Customer painted cabinets and trims with ProMar 400, wants us to repaint with oil - Paint Talk - Professional Painting Contractors Forum
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Old 05-14-2009, 07:00 PM   #1
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Default Customer painted cabinets and trims with ProMar 400, wants us to repaint with oil

Went to look at a job today, the home owner is a concrete contractor and he had a couple of his guys repaint the interior, they used ProMar 400 on the cabinents and trims around the house. Oil was used previously.

The wife hates how the cabinets and trim look and feel with the PM. Wants us to fix it. There are heavy brush strokes and grim in the paint. She wants the woodwork smooth. What do ya'll suggest?

The two options I can think of are, stripping off the latex over the whole house and cabinets and applying oil, or prepping the surface well enough to apply ProClassic Waterborne and hope she likes that.

Thanks for your help...
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Old 05-14-2009, 07:03 PM   #2
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She hates the feel, you need to address the feel. I would choose your strip down entire house option, otherwise nothing else will make her happy.
If the lady of the house is unhappy...

Price is going to obviously be an issue, but there is no other way. Besides don't concrete guys make great money?

Last edited by WisePainter; 05-14-2009 at 07:33 PM.. Reason: I changed a word.
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Old 05-14-2009, 07:06 PM   #3
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Proof anyone can paint! And proof fixing anyone's work will cost a heck of a lot more than getting the right guys in the first place.
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Old 05-14-2009, 08:17 PM   #4
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Quote:
Originally Posted by BrushJockey
Proof anyone can paint! And proof fixing anyone's work will cost a heck of a lot more than getting the right guys in the first place.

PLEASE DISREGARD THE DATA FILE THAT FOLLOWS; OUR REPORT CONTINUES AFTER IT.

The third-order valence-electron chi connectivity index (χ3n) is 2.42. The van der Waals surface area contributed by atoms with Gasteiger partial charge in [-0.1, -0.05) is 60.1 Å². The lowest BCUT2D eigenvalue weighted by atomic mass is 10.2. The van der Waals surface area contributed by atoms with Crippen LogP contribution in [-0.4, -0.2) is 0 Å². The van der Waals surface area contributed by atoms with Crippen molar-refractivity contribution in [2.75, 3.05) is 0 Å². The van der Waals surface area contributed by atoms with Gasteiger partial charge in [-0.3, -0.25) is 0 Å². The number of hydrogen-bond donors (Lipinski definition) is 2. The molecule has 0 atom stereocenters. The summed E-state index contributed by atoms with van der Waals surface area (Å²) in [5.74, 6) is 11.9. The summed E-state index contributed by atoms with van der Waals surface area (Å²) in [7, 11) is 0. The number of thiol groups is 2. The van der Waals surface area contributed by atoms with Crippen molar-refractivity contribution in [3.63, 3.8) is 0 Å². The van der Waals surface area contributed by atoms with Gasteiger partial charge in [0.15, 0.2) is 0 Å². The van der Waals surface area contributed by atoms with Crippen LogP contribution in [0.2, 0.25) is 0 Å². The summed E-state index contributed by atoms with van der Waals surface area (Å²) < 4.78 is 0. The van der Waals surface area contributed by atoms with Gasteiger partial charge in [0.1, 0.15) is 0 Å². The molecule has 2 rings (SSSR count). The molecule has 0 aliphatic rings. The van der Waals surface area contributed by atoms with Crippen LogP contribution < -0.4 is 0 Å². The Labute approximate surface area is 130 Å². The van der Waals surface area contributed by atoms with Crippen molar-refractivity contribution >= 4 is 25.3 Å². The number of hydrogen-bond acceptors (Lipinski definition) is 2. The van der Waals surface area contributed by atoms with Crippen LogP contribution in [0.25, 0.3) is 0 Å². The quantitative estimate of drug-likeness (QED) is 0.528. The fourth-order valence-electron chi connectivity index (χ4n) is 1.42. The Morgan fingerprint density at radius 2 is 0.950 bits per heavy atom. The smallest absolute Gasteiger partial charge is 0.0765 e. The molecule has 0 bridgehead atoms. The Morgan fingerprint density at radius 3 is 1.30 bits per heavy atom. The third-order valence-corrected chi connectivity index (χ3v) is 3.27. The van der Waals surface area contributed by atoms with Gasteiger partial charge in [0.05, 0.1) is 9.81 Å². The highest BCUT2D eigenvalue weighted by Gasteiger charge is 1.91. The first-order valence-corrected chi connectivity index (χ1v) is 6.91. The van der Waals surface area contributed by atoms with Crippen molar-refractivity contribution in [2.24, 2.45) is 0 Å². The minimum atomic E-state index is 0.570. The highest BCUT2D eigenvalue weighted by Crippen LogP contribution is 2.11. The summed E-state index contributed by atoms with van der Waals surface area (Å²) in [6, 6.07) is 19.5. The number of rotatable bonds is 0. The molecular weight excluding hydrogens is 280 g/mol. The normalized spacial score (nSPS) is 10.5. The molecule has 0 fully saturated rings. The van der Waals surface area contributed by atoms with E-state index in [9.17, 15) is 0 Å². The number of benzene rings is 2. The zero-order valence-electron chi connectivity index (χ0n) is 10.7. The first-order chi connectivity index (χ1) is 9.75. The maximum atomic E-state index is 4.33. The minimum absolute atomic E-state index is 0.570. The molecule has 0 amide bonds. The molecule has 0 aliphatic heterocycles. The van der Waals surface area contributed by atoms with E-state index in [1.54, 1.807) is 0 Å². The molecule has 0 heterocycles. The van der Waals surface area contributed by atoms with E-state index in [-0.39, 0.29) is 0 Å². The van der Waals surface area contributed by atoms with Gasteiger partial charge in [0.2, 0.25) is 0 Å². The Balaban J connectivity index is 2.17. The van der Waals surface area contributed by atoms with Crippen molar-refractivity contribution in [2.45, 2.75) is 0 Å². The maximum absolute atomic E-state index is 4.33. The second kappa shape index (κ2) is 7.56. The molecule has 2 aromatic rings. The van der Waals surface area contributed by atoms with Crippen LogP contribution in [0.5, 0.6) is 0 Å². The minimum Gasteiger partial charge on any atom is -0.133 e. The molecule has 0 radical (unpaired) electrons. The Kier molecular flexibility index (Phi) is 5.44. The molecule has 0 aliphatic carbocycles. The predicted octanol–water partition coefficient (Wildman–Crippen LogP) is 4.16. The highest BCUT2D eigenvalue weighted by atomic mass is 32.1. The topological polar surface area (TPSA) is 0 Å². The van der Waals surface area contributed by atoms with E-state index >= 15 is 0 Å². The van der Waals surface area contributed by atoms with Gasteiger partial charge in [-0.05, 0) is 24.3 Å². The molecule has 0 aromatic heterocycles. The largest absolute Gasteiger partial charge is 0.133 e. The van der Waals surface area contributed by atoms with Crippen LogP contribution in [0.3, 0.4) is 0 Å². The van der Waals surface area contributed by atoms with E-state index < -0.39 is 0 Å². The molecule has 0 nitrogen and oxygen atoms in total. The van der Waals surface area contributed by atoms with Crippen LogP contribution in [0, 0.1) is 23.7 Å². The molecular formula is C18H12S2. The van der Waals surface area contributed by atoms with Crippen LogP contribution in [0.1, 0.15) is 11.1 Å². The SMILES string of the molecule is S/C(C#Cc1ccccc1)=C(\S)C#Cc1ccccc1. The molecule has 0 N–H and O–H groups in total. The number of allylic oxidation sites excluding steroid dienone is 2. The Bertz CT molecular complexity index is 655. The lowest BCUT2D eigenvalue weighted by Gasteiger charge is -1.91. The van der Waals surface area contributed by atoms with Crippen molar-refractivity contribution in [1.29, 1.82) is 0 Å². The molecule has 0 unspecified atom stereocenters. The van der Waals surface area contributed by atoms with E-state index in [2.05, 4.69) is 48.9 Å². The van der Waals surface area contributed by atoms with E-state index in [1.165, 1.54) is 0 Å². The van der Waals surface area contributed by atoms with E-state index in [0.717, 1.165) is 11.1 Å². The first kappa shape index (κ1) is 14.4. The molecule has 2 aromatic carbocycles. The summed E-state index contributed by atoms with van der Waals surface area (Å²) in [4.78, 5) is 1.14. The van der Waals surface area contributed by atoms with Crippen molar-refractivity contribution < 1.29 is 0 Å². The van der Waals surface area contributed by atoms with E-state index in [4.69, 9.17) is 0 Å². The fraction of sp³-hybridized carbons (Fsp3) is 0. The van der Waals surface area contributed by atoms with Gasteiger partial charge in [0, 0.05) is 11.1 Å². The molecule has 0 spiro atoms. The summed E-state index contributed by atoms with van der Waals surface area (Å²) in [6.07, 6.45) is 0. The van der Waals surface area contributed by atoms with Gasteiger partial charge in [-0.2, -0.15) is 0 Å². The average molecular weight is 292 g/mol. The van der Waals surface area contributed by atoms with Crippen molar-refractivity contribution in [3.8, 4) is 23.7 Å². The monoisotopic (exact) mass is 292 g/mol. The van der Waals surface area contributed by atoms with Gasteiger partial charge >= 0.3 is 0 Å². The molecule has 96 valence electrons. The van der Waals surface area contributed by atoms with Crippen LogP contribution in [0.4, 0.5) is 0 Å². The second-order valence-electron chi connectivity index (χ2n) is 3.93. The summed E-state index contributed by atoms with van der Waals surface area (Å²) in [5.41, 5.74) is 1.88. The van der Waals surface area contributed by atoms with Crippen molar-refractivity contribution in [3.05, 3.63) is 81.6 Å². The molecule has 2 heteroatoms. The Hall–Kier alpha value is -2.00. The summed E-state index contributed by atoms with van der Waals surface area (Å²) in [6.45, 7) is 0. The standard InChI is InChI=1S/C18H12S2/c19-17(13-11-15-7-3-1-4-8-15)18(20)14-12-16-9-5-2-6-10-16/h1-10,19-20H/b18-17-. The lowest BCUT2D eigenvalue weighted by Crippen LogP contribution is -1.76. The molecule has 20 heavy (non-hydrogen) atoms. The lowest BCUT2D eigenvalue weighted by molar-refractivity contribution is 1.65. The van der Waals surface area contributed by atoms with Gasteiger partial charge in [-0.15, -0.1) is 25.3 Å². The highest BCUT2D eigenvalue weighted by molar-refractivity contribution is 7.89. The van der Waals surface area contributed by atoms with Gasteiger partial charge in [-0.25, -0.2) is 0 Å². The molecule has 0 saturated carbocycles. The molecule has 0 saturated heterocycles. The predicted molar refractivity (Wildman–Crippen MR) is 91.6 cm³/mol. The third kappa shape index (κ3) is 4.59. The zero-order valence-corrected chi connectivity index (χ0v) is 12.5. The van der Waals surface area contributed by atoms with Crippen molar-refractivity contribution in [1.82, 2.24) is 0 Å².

Ayup...I hear that

The two options are acceptable, neither will be cheap
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Old 05-14-2009, 09:59 PM   #5
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it's gonna be hard to get rid of all that heavy brush texture that latex can leave behind, especially if the previous guys applied a second coat before the 1st dried sufficiently. So they went with a latex over oil? I hope they primed first .

Anyway- if you don't want to get into stripping it, you can always test a spot before you get into anything too major to see if they're down with it. Maybe a thorough sanding and a couple of coats of a satin-based oil? ProClassic Satin Oil might turn out alright due to its low sheen and leveling characteristics. Stripping is a mess, and so time consuming; but if that's what they want, you'll do alright. Consider charging T&M for that one I'd say .
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Old 05-15-2009, 12:26 AM   #6
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Strip it.
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Old 05-15-2009, 09:37 AM   #7
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The main problem is adhesion of their coat. Is there any? If they just splashed on a piss poor paint, I suspect there was no primer or sanding first.
So your problem is getting adhesion , which will probably be like all are saying, strip.
Then with a good prime you could use any of a number of good acrylics for a great finish if you didn't want to go with oil.
Personally I think those are getting to the point that there is no reason to use oil anymore, particularly in repaints. But ALWAYS about proper prep.
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